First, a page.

Jeff Flake has learned nothing and forgotten nothing. The former senator from Arizona is urging his former colleagues to abandon the president over the Ukraine allegations. Like the French aristocrats of the Bourbon restoration, Flake has learned nothing from losing the office he recalls so fondly. He denounces President Trump but does not consider why many voters preferred Trump, despite his manifest flaws, over Flake and his kind.
He thereby avoids a necessarily awkward self-analysis. If Flake’s view of the president is correct, then the political success of such a man indicates we are in a time of cultural decadence and political failure. But if so, his indictment of Trump is also an indictment of our political and cultural elite — including Flake. The former senator likes to tout his principles, but these appeals often seem to be an excuse to avoid self-examination.
The only failures Flake admits to are of being insufficiently horrified by and opposed to the president. He writes, “From the ordeal of this presidency, perhaps the most horrible — and lasting — effect on our democracy will be that at some point we simply stopped being shocked. And in that, we have failed not just as stewards of the institutions to which we have been entrusted but also as citizens.”
He concludes that the only hope for redemption is to reject Trump and all of his empty promises: “My fellow Republicans, it is time to risk your careers in favor of your principles. … You can go elsewhere for a job. But you cannot go elsewhere for a soul.” It is up to Flake to look after his own soul, but it is not self-evident that the spiritually superior choice is electing a Democrat who promises an abortionist in every hospital and a man in every girls’ locker room.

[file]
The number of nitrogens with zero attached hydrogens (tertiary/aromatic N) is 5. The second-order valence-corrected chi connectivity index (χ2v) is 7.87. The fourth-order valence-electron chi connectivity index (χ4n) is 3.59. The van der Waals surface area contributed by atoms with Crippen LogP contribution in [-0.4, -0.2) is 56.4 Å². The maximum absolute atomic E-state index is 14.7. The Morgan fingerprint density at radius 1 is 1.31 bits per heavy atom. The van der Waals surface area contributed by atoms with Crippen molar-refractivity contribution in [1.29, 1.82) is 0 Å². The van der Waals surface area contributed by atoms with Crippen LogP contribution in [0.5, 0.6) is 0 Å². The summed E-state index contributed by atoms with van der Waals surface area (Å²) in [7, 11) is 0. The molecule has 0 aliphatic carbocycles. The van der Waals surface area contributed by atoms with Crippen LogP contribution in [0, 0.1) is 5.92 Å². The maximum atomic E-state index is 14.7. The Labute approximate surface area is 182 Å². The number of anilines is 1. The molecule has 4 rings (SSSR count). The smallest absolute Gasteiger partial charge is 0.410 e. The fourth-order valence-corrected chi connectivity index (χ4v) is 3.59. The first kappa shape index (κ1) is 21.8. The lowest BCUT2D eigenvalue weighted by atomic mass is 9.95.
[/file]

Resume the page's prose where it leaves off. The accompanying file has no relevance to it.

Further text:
Flake and Douthat Simply Don’t Get It
Ross Douthat, the lone conservative at The New York Times (neoliberals don’t count), made a more plausible case for ditching President Trump. Douthat argued the Republican Party might be better off if it dumped Trump now, providing the Democratic defense of Bill Clinton as a cautionary tale.
Perhaps the Democrats would have been better off had they ejected their priapic president from office, and perhaps Republicans would benefit if they abandoned the personally unpopular Trump. However, Clinton did survive with the support of the Democratic Party, and this precedent ensures Republican voters are unlikely to turn on their guy over an ambiguous phone call that was arguably entirely above-board.
The wrongdoing of Douthat’s employer provides further reasons for Republicans to stick with Trump. A fortnight before Douthat’s case for defenestrating Trump, his own paper, indeed, his own section in the paper, published a piece dishonestly smearing Supreme Court Justice Brett Kavanaugh. At best, Douthat’s colleagues are incompetent. More likely, they are liars. But they got away without real consequences and succeeded in pushing Democrats, including Sen. Elizabeth Warren, to endorse impeaching Kavanaugh.